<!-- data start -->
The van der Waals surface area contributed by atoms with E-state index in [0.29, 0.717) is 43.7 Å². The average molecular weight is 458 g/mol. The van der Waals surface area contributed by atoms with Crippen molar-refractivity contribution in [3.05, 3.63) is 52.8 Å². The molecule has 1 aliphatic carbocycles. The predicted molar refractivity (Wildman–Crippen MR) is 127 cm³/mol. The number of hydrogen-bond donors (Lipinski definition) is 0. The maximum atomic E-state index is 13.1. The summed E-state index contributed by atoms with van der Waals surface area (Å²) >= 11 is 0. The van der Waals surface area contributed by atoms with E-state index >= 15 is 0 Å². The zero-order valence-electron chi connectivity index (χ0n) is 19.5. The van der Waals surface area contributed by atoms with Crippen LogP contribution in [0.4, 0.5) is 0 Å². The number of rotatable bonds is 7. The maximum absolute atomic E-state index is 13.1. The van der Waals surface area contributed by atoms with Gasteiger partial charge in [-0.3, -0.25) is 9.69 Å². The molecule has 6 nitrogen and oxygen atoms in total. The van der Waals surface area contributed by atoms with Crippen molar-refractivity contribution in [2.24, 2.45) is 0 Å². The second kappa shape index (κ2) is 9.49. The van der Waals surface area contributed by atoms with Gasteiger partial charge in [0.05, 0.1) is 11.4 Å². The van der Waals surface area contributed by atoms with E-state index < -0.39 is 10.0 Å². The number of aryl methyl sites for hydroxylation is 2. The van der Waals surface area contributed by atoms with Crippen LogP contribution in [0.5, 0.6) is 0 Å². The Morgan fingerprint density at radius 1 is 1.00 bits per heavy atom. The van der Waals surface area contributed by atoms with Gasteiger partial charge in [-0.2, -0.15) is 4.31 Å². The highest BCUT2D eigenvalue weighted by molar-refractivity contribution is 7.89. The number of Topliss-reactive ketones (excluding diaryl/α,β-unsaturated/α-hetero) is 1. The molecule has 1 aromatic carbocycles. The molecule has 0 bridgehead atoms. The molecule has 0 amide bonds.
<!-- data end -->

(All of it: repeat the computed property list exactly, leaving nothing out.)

The van der Waals surface area contributed by atoms with E-state index in [0.29, 0.717) is 43.7 Å². The average molecular weight is 458 g/mol. The van der Waals surface area contributed by atoms with Crippen molar-refractivity contribution in [3.05, 3.63) is 52.8 Å². The molecule has 1 aliphatic carbocycles. The predicted molar refractivity (Wildman–Crippen MR) is 127 cm³/mol. The number of hydrogen-bond donors (Lipinski definition) is 0. The maximum atomic E-state index is 13.1. The summed E-state index contributed by atoms with van der Waals surface area (Å²) >= 11 is 0. The van der Waals surface area contributed by atoms with E-state index >= 15 is 0 Å². The zero-order valence-electron chi connectivity index (χ0n) is 19.5. The van der Waals surface area contributed by atoms with Crippen LogP contribution in [0.4, 0.5) is 0 Å². The number of rotatable bonds is 7. The maximum absolute atomic E-state index is 13.1. The van der Waals surface area contributed by atoms with Gasteiger partial charge in [-0.3, -0.25) is 9.69 Å². The molecule has 6 nitrogen and oxygen atoms in total. The van der Waals surface area contributed by atoms with Crippen molar-refractivity contribution in [2.24, 2.45) is 0 Å². The second kappa shape index (κ2) is 9.49. The van der Waals surface area contributed by atoms with Gasteiger partial charge in [0.05, 0.1) is 11.4 Å². The van der Waals surface area contributed by atoms with E-state index < -0.39 is 10.0 Å². The number of aryl methyl sites for hydroxylation is 2. The van der Waals surface area contributed by atoms with Crippen LogP contribution in [0.5, 0.6) is 0 Å². The Morgan fingerprint density at radius 1 is 1.00 bits per heavy atom. The van der Waals surface area contributed by atoms with Gasteiger partial charge in [-0.2, -0.15) is 4.31 Å². The highest BCUT2D eigenvalue weighted by molar-refractivity contribution is 7.89. The number of Topliss-reactive ketones (excluding diaryl/α,β-unsaturated/α-hetero) is 1. The molecule has 1 aromatic carbocycles. The molecule has 0 bridgehead atoms. The molecule has 0 amide bonds.